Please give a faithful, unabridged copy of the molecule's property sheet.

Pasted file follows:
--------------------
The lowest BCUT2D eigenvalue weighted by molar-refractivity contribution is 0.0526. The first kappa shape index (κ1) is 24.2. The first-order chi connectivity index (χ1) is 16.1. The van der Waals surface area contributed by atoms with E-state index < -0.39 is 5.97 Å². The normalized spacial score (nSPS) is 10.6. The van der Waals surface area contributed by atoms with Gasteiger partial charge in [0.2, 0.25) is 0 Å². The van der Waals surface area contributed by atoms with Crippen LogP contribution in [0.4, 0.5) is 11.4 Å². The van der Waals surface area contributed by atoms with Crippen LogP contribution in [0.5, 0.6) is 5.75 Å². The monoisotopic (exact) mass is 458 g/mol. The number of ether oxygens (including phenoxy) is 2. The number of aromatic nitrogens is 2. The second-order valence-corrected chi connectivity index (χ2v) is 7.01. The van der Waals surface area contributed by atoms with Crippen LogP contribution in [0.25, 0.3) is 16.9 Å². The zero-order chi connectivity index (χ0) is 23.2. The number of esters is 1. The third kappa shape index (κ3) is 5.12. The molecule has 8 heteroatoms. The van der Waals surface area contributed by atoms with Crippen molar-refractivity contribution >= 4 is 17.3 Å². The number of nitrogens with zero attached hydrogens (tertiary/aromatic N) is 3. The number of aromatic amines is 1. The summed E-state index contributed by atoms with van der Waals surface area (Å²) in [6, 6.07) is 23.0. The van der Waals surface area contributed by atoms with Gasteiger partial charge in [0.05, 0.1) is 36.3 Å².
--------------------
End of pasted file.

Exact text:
The lowest BCUT2D eigenvalue weighted by molar-refractivity contribution is 0.0526. The first kappa shape index (κ1) is 24.2. The first-order chi connectivity index (χ1) is 16.1. The van der Waals surface area contributed by atoms with E-state index < -0.39 is 5.97 Å². The normalized spacial score (nSPS) is 10.6. The van der Waals surface area contributed by atoms with Gasteiger partial charge in [0.2, 0.25) is 0 Å². The van der Waals surface area contributed by atoms with Crippen LogP contribution in [0.4, 0.5) is 11.4 Å². The van der Waals surface area contributed by atoms with Crippen LogP contribution in [0.5, 0.6) is 5.75 Å². The monoisotopic (exact) mass is 458 g/mol. The number of ether oxygens (including phenoxy) is 2. The number of aromatic nitrogens is 2. The second-order valence-corrected chi connectivity index (χ2v) is 7.01. The van der Waals surface area contributed by atoms with Crippen LogP contribution in [0.25, 0.3) is 16.9 Å². The zero-order chi connectivity index (χ0) is 23.2. The number of esters is 1. The third kappa shape index (κ3) is 5.12. The molecule has 8 heteroatoms. The van der Waals surface area contributed by atoms with Crippen molar-refractivity contribution >= 4 is 17.3 Å². The number of nitrogens with zero attached hydrogens (tertiary/aromatic N) is 3. The number of aromatic amines is 1. The summed E-state index contributed by atoms with van der Waals surface area (Å²) in [6, 6.07) is 23.0. The van der Waals surface area contributed by atoms with Gasteiger partial charge in [0.05, 0.1) is 36.3 Å².